More Roman Technology via Fabatus

RRC 412 : L. Roscius Fabatus’ issue like Papius’ uses paired control marks (and also celebrates Juno Sopita). Some pairs repeat but some see unique to Fabatus. We saw the groma in my last post, but there are other fun examples of Roman technology on this series.

Lotto machine for randomizing ball draws!

CNG 64, 805: “L. Roscius Fabatus. 59 BC. AR Serrate Denarius (3.92 gm). Head of Juno Sospita right, wearing goat’s skin; lottery machine behind / Female standing right feeding serpent; lottery ball behind. Crawford 412/1 (symbols 103); Sydenham 915; Roscia 3. … The symbols on this particular issue of L. Roscius Fabatus depict components of an ancient lottery system. While Crawford misdescribed these symbols as a well and an unknown symbol, their actual identification is possible by comparison with contorniates made hundreds of years later which depict the identical equipment (see, e.g., Alföldi 203). Furthermore, it may be deduced through the comparisons with the contorniates that the lottery system they were parts of related to the determination of the starting positions in a chariot race.”

This is also a great example about why one must read auction catalogues: they contain key information not just on specimens but also on types and also often finds and relevant scholarship. I just wish the individual entries were authored.

It took me the better half of forever to find the right comparative image but I did it and I regret not a moment spent trolling contorniates. (a good blog post about them in French)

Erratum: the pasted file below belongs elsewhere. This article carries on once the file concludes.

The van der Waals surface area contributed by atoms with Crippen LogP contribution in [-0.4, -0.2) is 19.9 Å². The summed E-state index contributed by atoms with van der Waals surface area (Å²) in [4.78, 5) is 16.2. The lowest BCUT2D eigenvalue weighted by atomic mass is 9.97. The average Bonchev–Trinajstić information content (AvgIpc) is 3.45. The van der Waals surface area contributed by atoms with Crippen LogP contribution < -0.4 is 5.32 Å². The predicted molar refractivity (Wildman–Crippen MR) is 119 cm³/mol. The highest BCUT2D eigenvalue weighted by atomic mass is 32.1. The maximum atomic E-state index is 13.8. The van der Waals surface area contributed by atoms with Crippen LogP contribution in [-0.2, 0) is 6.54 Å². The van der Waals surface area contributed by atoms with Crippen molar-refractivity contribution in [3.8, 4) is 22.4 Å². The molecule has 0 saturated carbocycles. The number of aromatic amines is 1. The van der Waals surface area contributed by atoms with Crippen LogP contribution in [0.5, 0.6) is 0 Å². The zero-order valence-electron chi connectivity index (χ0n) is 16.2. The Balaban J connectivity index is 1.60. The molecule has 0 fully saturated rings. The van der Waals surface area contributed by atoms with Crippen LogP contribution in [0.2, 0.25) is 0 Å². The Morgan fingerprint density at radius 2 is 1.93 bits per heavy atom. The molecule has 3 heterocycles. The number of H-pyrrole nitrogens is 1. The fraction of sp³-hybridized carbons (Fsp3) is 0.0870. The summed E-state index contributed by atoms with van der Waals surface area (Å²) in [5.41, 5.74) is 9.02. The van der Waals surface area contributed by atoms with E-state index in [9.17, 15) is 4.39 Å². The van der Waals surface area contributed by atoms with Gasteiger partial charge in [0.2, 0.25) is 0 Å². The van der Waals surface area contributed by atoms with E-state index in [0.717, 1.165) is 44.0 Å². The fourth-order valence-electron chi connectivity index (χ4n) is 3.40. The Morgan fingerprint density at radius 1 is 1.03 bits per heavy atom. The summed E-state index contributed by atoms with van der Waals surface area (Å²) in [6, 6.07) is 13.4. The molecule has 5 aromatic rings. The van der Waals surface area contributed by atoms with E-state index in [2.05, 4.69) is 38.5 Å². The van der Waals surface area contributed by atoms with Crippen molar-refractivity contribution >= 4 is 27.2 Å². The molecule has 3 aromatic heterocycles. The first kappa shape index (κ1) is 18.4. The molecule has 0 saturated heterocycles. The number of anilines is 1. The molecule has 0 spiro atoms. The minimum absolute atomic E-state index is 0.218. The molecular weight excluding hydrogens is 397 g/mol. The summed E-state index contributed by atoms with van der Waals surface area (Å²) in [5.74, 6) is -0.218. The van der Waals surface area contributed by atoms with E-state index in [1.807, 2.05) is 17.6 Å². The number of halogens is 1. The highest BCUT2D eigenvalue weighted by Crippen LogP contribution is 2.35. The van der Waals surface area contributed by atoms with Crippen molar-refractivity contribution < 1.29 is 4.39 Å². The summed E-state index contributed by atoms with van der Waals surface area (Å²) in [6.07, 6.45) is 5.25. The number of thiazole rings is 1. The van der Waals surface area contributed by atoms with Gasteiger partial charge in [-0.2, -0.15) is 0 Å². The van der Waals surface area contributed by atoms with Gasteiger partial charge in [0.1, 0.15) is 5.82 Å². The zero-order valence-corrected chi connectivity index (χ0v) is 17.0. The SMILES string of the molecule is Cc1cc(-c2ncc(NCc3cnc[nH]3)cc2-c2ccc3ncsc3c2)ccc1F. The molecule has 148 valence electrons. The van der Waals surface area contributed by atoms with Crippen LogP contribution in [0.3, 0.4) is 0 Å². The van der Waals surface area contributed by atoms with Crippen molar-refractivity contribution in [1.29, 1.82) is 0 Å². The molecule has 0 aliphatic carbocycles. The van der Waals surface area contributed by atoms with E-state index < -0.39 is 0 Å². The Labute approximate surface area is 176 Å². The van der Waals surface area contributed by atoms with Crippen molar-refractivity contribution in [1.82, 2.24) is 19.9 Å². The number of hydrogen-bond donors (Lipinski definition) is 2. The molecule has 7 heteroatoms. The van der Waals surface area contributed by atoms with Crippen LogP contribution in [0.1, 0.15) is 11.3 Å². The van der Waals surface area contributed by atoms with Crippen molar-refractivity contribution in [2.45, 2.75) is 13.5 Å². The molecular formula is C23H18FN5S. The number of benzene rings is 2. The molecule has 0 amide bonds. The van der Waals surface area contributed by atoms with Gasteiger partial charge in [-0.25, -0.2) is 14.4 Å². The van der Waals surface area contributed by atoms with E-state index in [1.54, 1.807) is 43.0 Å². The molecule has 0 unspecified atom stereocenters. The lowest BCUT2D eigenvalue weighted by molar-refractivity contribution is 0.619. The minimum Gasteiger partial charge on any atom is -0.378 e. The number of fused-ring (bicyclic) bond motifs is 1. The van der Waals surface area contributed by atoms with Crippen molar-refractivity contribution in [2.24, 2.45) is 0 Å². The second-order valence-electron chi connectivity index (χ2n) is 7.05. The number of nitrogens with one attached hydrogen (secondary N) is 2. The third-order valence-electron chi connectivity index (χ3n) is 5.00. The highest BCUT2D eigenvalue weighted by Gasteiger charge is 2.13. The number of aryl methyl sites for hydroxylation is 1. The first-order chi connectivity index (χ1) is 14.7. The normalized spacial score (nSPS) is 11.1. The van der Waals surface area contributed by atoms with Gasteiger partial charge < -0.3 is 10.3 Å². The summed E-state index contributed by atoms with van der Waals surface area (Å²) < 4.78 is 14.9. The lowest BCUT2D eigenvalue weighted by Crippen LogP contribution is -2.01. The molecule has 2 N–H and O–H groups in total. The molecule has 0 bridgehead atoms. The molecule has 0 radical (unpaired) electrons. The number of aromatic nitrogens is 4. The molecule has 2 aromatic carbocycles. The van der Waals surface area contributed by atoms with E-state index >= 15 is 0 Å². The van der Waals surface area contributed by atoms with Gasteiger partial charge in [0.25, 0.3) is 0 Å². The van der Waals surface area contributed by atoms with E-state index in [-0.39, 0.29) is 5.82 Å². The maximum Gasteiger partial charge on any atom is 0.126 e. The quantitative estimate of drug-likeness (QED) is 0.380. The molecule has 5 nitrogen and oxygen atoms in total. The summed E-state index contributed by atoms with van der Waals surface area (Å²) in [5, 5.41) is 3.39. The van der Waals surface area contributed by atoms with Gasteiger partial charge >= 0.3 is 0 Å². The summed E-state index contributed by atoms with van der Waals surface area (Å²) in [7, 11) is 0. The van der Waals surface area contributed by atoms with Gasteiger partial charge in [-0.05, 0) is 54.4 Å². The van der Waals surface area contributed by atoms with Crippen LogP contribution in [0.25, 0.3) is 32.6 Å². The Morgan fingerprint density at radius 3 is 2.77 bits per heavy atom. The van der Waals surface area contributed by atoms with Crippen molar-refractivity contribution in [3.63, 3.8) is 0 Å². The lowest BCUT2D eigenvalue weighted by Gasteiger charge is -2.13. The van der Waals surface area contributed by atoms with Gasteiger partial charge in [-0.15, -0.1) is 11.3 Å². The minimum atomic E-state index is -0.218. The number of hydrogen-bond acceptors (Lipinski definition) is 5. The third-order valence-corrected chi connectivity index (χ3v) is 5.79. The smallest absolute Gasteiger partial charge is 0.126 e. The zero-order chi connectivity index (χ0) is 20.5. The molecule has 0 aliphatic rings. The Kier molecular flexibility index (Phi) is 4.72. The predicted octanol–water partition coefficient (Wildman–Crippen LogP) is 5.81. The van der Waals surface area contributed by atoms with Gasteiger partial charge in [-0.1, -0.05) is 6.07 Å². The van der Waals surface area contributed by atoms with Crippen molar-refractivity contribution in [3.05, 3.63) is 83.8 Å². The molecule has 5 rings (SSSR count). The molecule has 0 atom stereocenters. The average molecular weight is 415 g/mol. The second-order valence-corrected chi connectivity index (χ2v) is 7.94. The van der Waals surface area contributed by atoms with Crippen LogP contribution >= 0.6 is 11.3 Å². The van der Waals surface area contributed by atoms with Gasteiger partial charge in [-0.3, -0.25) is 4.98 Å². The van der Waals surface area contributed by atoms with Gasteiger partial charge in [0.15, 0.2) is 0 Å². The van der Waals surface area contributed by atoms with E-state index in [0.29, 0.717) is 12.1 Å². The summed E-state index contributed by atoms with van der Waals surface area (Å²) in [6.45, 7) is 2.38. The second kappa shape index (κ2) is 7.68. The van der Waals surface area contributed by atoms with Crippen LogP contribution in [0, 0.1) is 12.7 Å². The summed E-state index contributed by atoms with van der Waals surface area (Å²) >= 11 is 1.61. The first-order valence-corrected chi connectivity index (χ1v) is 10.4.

Bibliothèque nationale de France, département Monnaies, médailles et antiques, AF.17308 (IMP-11938) Gallica link
Just a few of the Schaefer archive photos

Unindentified Machine(?)

Schaefer images same link as that above

Schematic rendering

Do you know of a better specimen of with this control mark?! I’d love to see it.

It does not look like any water pump I can find from the ancient world and yet I wonder if it is not a hydraulic tool of some sort. Must get:

Ortloff, Charles R. The Hydraulic State: Science and Society in the Ancient World. Milton: Taylor and Francis, 2020.

2 thoughts on “More Roman Technology via Fabatus”

  1. One problem with your interpretation, Liv. If the round object on the obv is a
    lottery container, positioned to be rotated, why is there a connection at the top?
    Shouldn’t there just be supports at the sides?
    If C is right that it’s a lift above a well, the top connection could serve the purpose of holding the lift once the bucket is high enough. Once high enough, the bucket would want to fall back down; the top connection could fit into a notch in the lifting gear to prevent this.
    Note the contorniate shows no top connection.

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